Below are some tips for using Twitter in your business. Some of these tips are common sense, some apply to other social media as well and some are specific to Twitter.
Plan your approach
Your business should have a clear agenda for using Twitter. Like any other business strategy, using Twitter is best planned. Think through:
- what you want to achieve
- who you are targeting
- what you want your target audience to do
- who is going to do what to make it happen
- how you will know it’s working.
Developing a simple action plan is a good way to be clear about why and how you would use Twitter. In the process of answering these questions, you might decide using Twitter is not for you. If you decide to proceed, you are much more likely to succeed once you are clear about how you’re going to use Twitter.
Integrate with your other marketing
Twitter works best when it’s used in conjunction with other marketing tools, including other social media. Learn more about Facebook, YouTube, location based marketing, coupon marketing and mobile applications.
Remember Twitter’s limitations
Twitter is not a magic bullet to improve a business. It can work well as part of a marketing plan if you invest the time and effort into using it well. But remember, only a small proportion of the population use Twitter, and many people who use it do so irregularly. If they don’t happen to see your tweet within a reasonable time of you posting it, they are unlikely to ever see it.
Twitter will only work if you have followers. It’s not enough to establish a great profile and regularly tweet great material – you need to attract attention. Some ways to do this include:
- making sure all your other marketing tools, including your website and Facebook page, invite people to follow you on Twitter
- promoting your Twitter user name widely
- encouraging people to tweet that they’re at your business, using location based marketing tools
- following other people or businesses so you can join their conversations.
Fresh is best
Keeping your followers interested relies on you having interesting things to tweet. Social media users have told researchers that they want discounts, giveaways, invitations to events and product information from businesses. Don’t tweet unless you have something to say that your audience wants to hear – but be aware of the importance of maintaining regular conversation.
Consider sharing photos and behind the scenes info. It’s great if your followers get information or offers through Twitter that they can’t get any other way. For example, Tourism and Events Queensland has attracted more than 22,000 followers with its mix of competitions, offers and news.
You’re in people’s personal space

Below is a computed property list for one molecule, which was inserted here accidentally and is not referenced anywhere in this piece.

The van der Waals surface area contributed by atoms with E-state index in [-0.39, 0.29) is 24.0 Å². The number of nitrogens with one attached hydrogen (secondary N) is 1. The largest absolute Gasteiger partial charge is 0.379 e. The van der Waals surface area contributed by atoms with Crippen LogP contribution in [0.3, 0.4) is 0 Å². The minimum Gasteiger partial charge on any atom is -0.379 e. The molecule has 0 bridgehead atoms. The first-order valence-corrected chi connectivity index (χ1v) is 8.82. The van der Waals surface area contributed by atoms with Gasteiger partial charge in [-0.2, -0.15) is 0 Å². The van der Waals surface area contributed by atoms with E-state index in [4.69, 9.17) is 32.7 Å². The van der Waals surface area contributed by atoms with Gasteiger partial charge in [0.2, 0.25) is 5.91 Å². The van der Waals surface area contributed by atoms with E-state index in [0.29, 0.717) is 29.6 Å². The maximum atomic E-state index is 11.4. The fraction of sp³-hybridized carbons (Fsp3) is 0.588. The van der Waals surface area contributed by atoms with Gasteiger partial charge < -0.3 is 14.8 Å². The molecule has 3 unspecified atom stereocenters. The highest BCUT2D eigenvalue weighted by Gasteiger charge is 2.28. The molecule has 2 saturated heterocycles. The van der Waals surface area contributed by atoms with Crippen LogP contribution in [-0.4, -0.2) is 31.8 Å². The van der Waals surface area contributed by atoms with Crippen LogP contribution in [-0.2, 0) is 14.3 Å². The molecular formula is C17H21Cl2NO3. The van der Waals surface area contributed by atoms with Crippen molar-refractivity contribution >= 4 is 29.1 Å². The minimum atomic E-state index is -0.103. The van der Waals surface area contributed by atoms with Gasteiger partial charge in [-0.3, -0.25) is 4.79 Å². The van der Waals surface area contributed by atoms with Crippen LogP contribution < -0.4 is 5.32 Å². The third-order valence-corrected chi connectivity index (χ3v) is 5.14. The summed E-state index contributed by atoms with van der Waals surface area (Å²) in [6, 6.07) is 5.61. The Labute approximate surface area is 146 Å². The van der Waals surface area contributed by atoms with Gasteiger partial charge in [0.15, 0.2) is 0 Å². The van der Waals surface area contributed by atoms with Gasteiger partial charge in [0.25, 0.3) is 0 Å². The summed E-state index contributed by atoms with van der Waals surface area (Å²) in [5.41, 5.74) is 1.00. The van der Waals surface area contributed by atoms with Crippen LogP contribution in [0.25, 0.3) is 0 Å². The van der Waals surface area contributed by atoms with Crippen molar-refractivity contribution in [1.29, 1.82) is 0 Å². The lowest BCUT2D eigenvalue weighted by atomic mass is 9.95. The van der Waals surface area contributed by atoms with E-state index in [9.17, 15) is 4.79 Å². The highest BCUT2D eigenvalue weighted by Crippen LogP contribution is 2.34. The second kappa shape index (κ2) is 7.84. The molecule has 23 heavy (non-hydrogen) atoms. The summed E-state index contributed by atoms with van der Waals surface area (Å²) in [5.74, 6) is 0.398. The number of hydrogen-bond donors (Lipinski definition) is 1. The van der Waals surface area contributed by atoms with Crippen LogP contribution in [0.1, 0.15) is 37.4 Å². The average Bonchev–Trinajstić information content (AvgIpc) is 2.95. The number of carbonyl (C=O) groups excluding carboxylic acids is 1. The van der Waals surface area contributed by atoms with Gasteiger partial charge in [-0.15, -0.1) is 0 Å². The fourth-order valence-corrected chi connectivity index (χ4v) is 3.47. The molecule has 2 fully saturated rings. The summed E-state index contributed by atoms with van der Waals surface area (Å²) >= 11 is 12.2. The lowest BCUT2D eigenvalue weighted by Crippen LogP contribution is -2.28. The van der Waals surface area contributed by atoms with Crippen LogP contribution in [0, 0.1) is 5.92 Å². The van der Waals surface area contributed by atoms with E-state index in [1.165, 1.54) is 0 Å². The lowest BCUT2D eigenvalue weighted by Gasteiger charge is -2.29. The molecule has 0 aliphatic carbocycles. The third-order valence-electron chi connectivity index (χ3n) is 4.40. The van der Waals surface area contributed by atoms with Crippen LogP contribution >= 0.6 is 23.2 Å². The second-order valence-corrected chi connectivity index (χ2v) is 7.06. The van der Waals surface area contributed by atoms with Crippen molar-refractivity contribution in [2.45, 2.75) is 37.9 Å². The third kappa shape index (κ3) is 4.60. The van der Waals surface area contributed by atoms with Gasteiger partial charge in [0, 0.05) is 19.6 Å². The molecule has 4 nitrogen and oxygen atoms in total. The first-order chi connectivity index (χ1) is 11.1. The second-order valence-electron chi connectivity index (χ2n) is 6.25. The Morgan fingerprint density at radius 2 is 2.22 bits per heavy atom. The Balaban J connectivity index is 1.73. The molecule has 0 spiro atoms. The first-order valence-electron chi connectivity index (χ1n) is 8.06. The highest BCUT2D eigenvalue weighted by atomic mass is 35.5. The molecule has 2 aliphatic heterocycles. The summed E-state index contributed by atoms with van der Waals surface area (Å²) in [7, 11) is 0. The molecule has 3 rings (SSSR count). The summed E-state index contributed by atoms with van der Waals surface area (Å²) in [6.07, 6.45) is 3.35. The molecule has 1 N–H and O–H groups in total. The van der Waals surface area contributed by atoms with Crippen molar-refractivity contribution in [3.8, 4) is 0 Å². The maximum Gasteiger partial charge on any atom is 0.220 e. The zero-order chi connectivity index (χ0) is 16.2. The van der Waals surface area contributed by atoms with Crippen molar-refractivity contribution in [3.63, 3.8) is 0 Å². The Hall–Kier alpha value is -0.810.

People use Twitter and other social media primarily to connect with friends and family, to share photos and videos and – for younger users – to coordinate events and find out about entertainment and popular culture.
Businesses that use Twitter are intruding into a social domain, and need to be careful of how they are perceived. Being seen as a ‘spammer’ is a cardinal sin of the ‘Twitterverse’. You need to be seen to be giving followers something special or helpful – information, connections, discounts etc., rather than just selling your wares.
Be a good conversationalist
Twitter is designed for conversation, not advertising. You can ask questions in your tweets. You should reply to comments, complaints or compliments as close to instantly as possible. You can join in conversations with people or businesses that you follow. And you can retweet interesting tweets from others, as long as you credit the source.
Harness your followers’ followings
Being ‘retweeted’ is the holy grail for businesses using Twitter. This means one of your followers forwards your tweet to their followers. People are more likely to retweet tweets that are interesting or funny, or that they have a personal connection with. To make retweeting more likely, share material that is interesting, not widely known, topical or funny.
Segment your audience
You can set up more than one Twitter account if you want to engage differently with different audiences. For example a coffee roastery with a café attached might have different messages for wholesale buyers and for café customers.
Twitter works best when it’s a recognised part of somebody’s role (i.e. the Twitter face of a business). Ideally, the person tweeting on your business’s behalf will be savvy with the Twitter style and language and will be in tune with your Twitter audience. In many small businesses this is the owner or manager.
Track your Twitter results
Many businesses that use Twitter don’t monitor the results. It’s worthwhile to monitor the impact of your Twitter activity on your business, so you know what works and what doesn’t.
You can evaluate success by seeing how many followers you have or how many times your tweets are retweeted, but it’s much more meaningful to track outcomes like impact on sales if you can. For example, you could tweet a promotional code or word that people need to use at the point of sale to get a discount, then track the uptake of this. You can also use internet analytics tools to see how much of your website’s traffic is coming from Twitter.